12 May 2012 Report


Birders who go out regularly on pelagic trips tend to develop theories which would explain how conditions are likely to affect the number of birds or species seen on a particular day. Most of these theories are empirical and usually turn out to be specious as well, such as "the further we go out beyond the shelf break, the more species we are likely to see". We have debunked that one on a few occasions along with any number of theories on "unseasonably warm water" and "unseasonably cold water", although these theories do still get a regular run on the Halicat. However, on this trip,we debunked one of the really strongly held theories which says that, when it is cold, windy and rough, it may be unpleasant for the birders but you will always see heaps of birds. We had strong south westerlies all day with quite an unpleasant short period chop and our total species count was 12, our lowest for at least two years. This is not to say that it was an uninteresting day on the water (that is never the case!) as we had short but good views of a Black-bellied Storm Petrel, extended views of a pod of hunting False Killer Whales and a close up view of Australasian Gannets diving into a bait ball. Surface water temperatures were a little cooler than they were a month ago being 18.8 deg C at Sydney Heads and rising to 19.9 deg C off the continental shelf. We departed from Rose Bay at 7.10am and returned at 3.45pm. With a strong south westerly of 20 - 25knots blowing all day, sea conditions became more uncomfortable as we headed further east with a 1.5m southerly swell and an unpleasant 2.0m sea on top of that. As a result of these conditions there were a few cases of sea sickness on the boat.


We headed out of the harbour with a complement of 18 passengers on board and with David James back at the berley table after his trip to Christmas Island. With all the shearwaters having left for their winter quarters, it was difficult to get any great interest in the berley trail as we left the heads but we did have the strange phenomenon of the Silver Gulls staying with the boat all the way to Brown's Mountain, the first time that we could recall this happening. After encountering a small pod of Short-beaked Common Dolphins just off the heads, we had a fairly quiet ride out to the shelfbreak, seeing a few Australasian Gannets, an increasing number of Black-browed Albatross, a Fluttering Shearwater and a couple of Short-tailed Shearwaters. As we reached the continental shelf drop off, we saw our first Providence Petrel of the day and, surprisingly, we saw very few more during the trip. We set up a berley slick near Brown's Mountain and soon attracted good numbers of Black-browed Albatross which were joined by smaller numbers of Yellow-nosed Albatross. A Sooty Shearwater fed around the boat for a while, a White-faced Storm Petrel was seen at some distance and did not linger, and a Southern Ocean Sunfish (Mola Raysayi) was seen making its way across the slick. After motoring back up the slick and starting a second drift failed to attract any new species, we moved inshore by a couple of kilometres and started another berleying session. Again, the same group of birds seemed to move to the new location to join us but, in addition, a single Great-winged Petrel added to the species count. We then commenced a slow run back to Sydney against the south westerly wind and almost immediately encountered a 'fregetta' storm-petrel which gave only brief views before it headed away from the boat. Fortunately, Raja obtained a very good diagnostic photo showing the bird to be a Black-bellied Storm Petrel which avoided the need to show only 'fregetta (sp)' in the trip report. Probably the most absorbing event of the day was when we encountered a pod of about 30 False Killer Whales which appeared to be hunting. There were a few Short-beaked Common Dolphins in the vicinity but it was unclear whether they were prey or were just associating with False Killers. The last event of the day was the discovery of a circular, bright red, bait ball several metres in diameter near to the water surface. A few Australasian Gannets gave us a close view of them spearing into the bait ball and catching the long beaked fish. See Raja's photographs at http://www.adarman.com/Pelagics/2012...950158_75vHZz#!i=1844330711&k=5PjzfvQ Except for those who were seasick, it was a very enjoyable day on the water with plenty to keep interest levels high. By the way, I have new theory which goes "When it is cold, windy and rough you see a lot more birds than on a calm day BUT only when the wind is onshore (i.e. from the easternquadrant)......"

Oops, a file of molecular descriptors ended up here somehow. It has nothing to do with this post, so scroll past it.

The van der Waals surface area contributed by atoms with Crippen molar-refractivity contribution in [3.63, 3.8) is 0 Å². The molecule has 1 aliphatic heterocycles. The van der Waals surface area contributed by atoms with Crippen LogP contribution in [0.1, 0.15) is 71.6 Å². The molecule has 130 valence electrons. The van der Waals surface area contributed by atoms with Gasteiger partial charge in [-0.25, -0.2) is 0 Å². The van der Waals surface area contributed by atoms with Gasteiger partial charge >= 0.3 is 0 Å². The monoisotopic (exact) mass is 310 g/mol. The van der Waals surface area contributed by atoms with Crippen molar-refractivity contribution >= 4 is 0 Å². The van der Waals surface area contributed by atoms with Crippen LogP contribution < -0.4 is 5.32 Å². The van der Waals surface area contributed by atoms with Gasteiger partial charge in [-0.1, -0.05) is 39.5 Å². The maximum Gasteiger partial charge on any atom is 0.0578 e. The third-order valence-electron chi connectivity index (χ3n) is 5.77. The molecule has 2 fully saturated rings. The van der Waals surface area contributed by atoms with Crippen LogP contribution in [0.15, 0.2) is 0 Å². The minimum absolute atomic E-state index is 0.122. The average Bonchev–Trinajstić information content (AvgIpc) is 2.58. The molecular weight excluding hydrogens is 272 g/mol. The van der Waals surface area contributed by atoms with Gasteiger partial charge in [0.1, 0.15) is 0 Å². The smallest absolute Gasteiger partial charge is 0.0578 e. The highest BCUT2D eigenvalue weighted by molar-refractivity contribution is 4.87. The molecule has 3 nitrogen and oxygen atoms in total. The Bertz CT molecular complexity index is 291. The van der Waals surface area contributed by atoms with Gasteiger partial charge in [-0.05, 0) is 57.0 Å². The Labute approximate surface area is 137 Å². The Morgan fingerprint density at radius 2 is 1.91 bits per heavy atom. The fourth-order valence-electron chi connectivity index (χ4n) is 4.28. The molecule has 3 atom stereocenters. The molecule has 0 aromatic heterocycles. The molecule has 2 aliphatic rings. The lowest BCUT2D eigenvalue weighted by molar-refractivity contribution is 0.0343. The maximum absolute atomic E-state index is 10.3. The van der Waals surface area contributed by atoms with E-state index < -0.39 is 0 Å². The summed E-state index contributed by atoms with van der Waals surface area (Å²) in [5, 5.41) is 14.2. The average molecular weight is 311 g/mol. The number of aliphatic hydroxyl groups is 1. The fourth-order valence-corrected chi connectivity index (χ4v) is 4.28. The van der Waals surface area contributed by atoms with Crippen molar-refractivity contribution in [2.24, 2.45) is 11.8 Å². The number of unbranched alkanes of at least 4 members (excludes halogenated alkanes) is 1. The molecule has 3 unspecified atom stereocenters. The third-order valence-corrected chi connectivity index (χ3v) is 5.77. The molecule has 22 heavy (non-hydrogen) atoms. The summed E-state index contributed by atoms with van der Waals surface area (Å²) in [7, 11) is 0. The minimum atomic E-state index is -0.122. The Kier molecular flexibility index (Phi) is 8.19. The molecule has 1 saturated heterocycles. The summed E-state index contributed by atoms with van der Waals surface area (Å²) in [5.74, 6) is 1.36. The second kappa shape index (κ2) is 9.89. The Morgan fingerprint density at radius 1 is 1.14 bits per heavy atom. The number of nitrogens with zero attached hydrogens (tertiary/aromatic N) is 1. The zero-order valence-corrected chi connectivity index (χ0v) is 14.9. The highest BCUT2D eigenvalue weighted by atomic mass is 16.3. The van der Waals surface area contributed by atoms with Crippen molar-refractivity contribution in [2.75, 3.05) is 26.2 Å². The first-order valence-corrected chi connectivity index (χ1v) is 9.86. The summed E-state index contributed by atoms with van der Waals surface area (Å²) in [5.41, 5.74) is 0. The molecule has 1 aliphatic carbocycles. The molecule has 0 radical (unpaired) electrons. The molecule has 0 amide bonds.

(Note that the numbers in parentheses represent the approximate maximum number of that species in view at one time)

Great-winged Petrel 1 (1) gouldi
Providence Petrel 6 (2)
Sooty Shearwater 2 (1)
Short-tailed Shearwater 4 (2)
Fluttering Shearwater 3 (1)
Black-browed Albatross 26 (15) two impavida
Indian Yellow-nosed Albatross 3 (2)
White-faced Storm Petrel 1 (1)
Black-bellied Storm Petrel 1 (1)
Australasian Gannet 17 (6)
Silver Gull 90 (50)
Crested Tern 7 (2)


Short-beaked Common Dolphin 8
False Killer Whale 30
Southern Ocean Sunfish 1